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- The ARC - California Edition -

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A Breakthrough in Genetics?

Potentially a new plateau in genetic understanding, researchers in Minnesota seem to have triumphed where others have failed. They have successfully altered the components that genes are made of — the planks and beams of DNA. Their experiments have resulted in manipulating a single gene abnormality in rats. This achievement is being hailed by specialists in the field as being a major advancement in genetics. Next step — humans?

Progress in medicine seems to move very, very slowly at times, but we periodically recognize that some key idea had really achieved an extraordinary advance over previous knowledge. For example, about 150 years ago the botanist Gregor Mendel did some research on the PEA vegetable, and as a result, he proposed some basic laws about heredity - how genes work.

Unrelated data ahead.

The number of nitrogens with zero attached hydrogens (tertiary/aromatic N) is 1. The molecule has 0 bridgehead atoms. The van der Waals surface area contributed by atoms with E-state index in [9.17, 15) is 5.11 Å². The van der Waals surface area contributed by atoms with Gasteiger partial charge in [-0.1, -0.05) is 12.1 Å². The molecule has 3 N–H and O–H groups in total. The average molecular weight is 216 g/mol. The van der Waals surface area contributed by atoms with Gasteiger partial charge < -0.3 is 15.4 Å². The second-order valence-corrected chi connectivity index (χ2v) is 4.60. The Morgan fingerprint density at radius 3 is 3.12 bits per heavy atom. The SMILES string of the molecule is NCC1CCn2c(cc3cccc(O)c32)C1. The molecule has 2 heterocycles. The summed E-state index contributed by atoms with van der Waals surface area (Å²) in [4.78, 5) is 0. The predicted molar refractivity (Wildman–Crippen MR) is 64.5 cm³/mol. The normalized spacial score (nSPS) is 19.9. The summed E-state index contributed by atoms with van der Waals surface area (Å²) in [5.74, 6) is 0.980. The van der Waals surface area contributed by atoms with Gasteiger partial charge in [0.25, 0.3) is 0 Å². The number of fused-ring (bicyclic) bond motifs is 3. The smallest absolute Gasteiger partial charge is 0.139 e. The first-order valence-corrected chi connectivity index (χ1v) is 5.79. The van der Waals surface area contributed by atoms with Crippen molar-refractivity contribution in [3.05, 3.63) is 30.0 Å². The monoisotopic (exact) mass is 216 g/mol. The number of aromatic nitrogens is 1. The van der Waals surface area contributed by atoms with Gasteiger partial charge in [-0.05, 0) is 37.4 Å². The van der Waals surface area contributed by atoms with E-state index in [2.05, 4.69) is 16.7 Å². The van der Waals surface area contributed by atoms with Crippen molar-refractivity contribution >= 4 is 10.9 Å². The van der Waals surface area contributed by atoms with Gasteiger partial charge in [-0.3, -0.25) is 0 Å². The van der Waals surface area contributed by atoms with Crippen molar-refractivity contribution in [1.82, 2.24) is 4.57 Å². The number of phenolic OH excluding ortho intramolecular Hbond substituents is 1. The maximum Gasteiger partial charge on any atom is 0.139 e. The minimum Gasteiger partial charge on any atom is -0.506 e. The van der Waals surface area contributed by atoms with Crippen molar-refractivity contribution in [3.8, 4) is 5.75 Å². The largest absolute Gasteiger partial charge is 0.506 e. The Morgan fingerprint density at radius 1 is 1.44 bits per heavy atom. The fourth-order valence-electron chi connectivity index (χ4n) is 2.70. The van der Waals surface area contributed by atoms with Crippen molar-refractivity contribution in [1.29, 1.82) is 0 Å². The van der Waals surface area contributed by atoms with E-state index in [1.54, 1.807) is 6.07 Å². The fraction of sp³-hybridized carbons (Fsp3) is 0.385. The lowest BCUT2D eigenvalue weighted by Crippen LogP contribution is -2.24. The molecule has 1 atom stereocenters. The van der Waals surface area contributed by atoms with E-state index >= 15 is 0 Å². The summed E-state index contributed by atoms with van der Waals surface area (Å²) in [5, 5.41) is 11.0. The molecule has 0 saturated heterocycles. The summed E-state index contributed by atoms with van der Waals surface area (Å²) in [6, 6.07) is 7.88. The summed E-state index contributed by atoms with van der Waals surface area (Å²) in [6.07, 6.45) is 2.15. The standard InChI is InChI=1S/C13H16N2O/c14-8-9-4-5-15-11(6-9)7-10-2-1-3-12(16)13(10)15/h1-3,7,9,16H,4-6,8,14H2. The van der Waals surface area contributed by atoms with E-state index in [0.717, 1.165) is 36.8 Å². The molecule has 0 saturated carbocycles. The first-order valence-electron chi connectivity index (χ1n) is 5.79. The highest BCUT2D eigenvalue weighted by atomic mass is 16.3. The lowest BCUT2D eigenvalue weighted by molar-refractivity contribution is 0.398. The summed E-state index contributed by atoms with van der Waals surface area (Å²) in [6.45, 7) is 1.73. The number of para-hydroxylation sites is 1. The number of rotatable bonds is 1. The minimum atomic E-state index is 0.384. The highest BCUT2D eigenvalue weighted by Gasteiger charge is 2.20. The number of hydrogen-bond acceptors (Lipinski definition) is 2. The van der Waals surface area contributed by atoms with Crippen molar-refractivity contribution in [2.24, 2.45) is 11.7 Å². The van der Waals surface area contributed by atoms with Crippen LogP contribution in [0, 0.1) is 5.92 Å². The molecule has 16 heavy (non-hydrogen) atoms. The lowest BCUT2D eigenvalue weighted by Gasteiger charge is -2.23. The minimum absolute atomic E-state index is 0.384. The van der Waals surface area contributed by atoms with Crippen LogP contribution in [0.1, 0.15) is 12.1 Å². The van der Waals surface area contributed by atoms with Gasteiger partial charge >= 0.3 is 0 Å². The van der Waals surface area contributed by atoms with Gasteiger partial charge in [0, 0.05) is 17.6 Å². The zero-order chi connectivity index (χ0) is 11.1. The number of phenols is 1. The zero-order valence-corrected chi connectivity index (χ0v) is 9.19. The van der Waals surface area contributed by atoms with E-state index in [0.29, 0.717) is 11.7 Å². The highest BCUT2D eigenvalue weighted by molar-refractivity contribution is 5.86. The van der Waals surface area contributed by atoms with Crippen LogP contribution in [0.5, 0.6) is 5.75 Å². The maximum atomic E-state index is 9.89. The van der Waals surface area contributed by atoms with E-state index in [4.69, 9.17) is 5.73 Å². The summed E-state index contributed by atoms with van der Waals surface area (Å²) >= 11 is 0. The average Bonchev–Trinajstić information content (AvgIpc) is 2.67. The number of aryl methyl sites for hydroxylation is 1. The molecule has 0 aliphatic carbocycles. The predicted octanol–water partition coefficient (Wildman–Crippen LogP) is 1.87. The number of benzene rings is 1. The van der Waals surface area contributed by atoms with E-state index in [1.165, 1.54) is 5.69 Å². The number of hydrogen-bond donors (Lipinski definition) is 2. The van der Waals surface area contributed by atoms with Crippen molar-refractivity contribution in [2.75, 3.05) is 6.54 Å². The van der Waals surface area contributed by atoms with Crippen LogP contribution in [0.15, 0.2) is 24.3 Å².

The Mendel proposal did not exactly turn the world around, as it took almost 90 more years before the biochemists Watson and Crick (through their research and that of thousands of scientists before them) finally were able to describe the molecule that carries the genetic code. These two researchers were the ones who documented the double-helix structure of DNA.

In more recent years, a whole lot of scientists have been focusing on learning how these genes really operate, with their goal being the development of a reliable method for fixing faulty genes that cause inherited diseases — like hemophilia, cystic fibrosis and PKU.

Until now, success in this area has been very elusive. According to researchers, (using today’s technical language) “the majority of genetic diseases are caused by single abnormalities in the chemical bases that make up the rungs of the ‘DNA’ ladder.”

— Peter Leibert, editor —


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